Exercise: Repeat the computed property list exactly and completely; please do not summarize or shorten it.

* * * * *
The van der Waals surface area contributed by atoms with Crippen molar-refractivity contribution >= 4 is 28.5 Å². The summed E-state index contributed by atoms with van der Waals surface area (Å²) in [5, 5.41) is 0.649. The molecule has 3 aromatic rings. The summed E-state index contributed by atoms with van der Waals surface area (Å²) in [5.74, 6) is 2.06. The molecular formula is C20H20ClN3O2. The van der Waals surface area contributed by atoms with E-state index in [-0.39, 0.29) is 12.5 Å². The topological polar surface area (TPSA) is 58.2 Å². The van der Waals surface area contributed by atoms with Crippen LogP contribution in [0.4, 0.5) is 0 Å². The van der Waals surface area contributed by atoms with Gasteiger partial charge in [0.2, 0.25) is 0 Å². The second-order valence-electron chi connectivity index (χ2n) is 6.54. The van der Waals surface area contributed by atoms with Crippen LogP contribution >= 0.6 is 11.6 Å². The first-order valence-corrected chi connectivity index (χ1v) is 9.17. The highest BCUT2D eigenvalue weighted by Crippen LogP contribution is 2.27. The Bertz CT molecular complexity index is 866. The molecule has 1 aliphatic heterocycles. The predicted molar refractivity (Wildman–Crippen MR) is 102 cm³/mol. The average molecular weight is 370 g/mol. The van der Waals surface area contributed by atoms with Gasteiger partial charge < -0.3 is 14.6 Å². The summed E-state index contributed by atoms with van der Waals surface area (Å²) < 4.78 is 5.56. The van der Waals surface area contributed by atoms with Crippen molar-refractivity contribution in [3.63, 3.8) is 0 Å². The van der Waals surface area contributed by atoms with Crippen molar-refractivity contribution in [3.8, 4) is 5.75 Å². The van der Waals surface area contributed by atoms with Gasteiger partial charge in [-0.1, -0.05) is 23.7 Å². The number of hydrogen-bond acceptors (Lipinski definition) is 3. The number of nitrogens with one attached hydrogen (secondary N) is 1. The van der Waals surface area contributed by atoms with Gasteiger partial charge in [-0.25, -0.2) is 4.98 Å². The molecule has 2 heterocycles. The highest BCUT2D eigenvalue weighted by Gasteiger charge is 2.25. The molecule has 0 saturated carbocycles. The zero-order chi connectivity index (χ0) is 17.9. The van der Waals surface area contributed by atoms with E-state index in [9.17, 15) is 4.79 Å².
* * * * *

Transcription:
The van der Waals surface area contributed by atoms with Crippen molar-refractivity contribution >= 4 is 28.5 Å². The summed E-state index contributed by atoms with van der Waals surface area (Å²) in [5, 5.41) is 0.649. The molecule has 3 aromatic rings. The summed E-state index contributed by atoms with van der Waals surface area (Å²) in [5.74, 6) is 2.06. The molecular formula is C20H20ClN3O2. The van der Waals surface area contributed by atoms with E-state index in [-0.39, 0.29) is 12.5 Å². The topological polar surface area (TPSA) is 58.2 Å². The van der Waals surface area contributed by atoms with Crippen LogP contribution in [0.4, 0.5) is 0 Å². The van der Waals surface area contributed by atoms with Gasteiger partial charge in [0.2, 0.25) is 0 Å². The second-order valence-electron chi connectivity index (χ2n) is 6.54. The van der Waals surface area contributed by atoms with Crippen LogP contribution >= 0.6 is 11.6 Å². The first-order valence-corrected chi connectivity index (χ1v) is 9.17. The highest BCUT2D eigenvalue weighted by Crippen LogP contribution is 2.27. The Bertz CT molecular complexity index is 866. The molecule has 1 aliphatic heterocycles. The predicted molar refractivity (Wildman–Crippen MR) is 102 cm³/mol. The average molecular weight is 370 g/mol. The van der Waals surface area contributed by atoms with Gasteiger partial charge < -0.3 is 14.6 Å². The summed E-state index contributed by atoms with van der Waals surface area (Å²) < 4.78 is 5.56. The van der Waals surface area contributed by atoms with Crippen molar-refractivity contribution in [3.63, 3.8) is 0 Å². The van der Waals surface area contributed by atoms with Crippen molar-refractivity contribution in [3.8, 4) is 5.75 Å². The van der Waals surface area contributed by atoms with Gasteiger partial charge in [-0.1, -0.05) is 23.7 Å². The number of hydrogen-bond acceptors (Lipinski definition) is 3. The number of nitrogens with one attached hydrogen (secondary N) is 1. The van der Waals surface area contributed by atoms with Gasteiger partial charge in [-0.25, -0.2) is 4.98 Å². The molecule has 2 heterocycles. The highest BCUT2D eigenvalue weighted by Gasteiger charge is 2.25. The molecule has 0 saturated carbocycles. The zero-order chi connectivity index (χ0) is 17.9. The van der Waals surface area contributed by atoms with E-state index in [9.17, 15) is 4.79 Å².